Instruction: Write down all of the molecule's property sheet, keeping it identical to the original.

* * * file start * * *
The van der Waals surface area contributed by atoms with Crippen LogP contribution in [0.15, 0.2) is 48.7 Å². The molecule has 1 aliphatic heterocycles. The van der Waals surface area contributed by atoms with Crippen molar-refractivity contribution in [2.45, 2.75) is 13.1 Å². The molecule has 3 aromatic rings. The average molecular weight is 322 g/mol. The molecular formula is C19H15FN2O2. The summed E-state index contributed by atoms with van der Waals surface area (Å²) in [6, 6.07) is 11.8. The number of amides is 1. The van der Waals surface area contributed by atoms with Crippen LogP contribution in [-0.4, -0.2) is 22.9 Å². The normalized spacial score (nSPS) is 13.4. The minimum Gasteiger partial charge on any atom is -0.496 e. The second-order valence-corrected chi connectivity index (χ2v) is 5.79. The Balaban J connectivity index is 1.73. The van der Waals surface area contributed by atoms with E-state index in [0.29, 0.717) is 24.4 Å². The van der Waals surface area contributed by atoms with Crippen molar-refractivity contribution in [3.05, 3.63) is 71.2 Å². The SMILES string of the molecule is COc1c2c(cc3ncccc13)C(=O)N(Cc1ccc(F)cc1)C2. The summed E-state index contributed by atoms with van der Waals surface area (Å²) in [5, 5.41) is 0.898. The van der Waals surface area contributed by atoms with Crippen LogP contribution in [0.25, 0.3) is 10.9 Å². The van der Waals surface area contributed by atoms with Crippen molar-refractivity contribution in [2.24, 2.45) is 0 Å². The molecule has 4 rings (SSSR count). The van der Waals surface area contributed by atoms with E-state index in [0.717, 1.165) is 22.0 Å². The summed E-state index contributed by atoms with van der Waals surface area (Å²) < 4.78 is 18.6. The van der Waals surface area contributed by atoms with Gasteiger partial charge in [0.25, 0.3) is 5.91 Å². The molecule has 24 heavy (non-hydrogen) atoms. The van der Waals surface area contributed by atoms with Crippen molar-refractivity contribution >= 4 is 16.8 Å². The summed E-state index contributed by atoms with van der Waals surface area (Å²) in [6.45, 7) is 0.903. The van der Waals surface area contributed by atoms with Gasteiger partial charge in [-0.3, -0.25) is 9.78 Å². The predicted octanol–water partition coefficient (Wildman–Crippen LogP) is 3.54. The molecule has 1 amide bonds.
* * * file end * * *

The van der Waals surface area contributed by atoms with Crippen LogP contribution in [0.15, 0.2) is 48.7 Å². The molecule has 1 aliphatic heterocycles. The van der Waals surface area contributed by atoms with Crippen molar-refractivity contribution in [2.45, 2.75) is 13.1 Å². The molecule has 3 aromatic rings. The average molecular weight is 322 g/mol. The molecular formula is C19H15FN2O2. The summed E-state index contributed by atoms with van der Waals surface area (Å²) in [6, 6.07) is 11.8. The number of amides is 1. The van der Waals surface area contributed by atoms with Crippen LogP contribution in [-0.4, -0.2) is 22.9 Å². The normalized spacial score (nSPS) is 13.4. The minimum Gasteiger partial charge on any atom is -0.496 e. The second-order valence-corrected chi connectivity index (χ2v) is 5.79. The Balaban J connectivity index is 1.73. The van der Waals surface area contributed by atoms with E-state index in [0.29, 0.717) is 24.4 Å². The van der Waals surface area contributed by atoms with Crippen molar-refractivity contribution in [3.05, 3.63) is 71.2 Å². The SMILES string of the molecule is COc1c2c(cc3ncccc13)C(=O)N(Cc1ccc(F)cc1)C2. The summed E-state index contributed by atoms with van der Waals surface area (Å²) in [5, 5.41) is 0.898. The van der Waals surface area contributed by atoms with Crippen LogP contribution in [0.25, 0.3) is 10.9 Å². The van der Waals surface area contributed by atoms with Crippen molar-refractivity contribution in [2.24, 2.45) is 0 Å². The molecule has 4 rings (SSSR count). The van der Waals surface area contributed by atoms with E-state index in [0.717, 1.165) is 22.0 Å². The summed E-state index contributed by atoms with van der Waals surface area (Å²) < 4.78 is 18.6. The van der Waals surface area contributed by atoms with Gasteiger partial charge in [0.25, 0.3) is 5.91 Å². The molecule has 24 heavy (non-hydrogen) atoms. The van der Waals surface area contributed by atoms with Crippen molar-refractivity contribution >= 4 is 16.8 Å². The summed E-state index contributed by atoms with van der Waals surface area (Å²) in [6.45, 7) is 0.903. The van der Waals surface area contributed by atoms with Gasteiger partial charge in [-0.3, -0.25) is 9.78 Å². The predicted octanol–water partition coefficient (Wildman–Crippen LogP) is 3.54. The molecule has 1 amide bonds.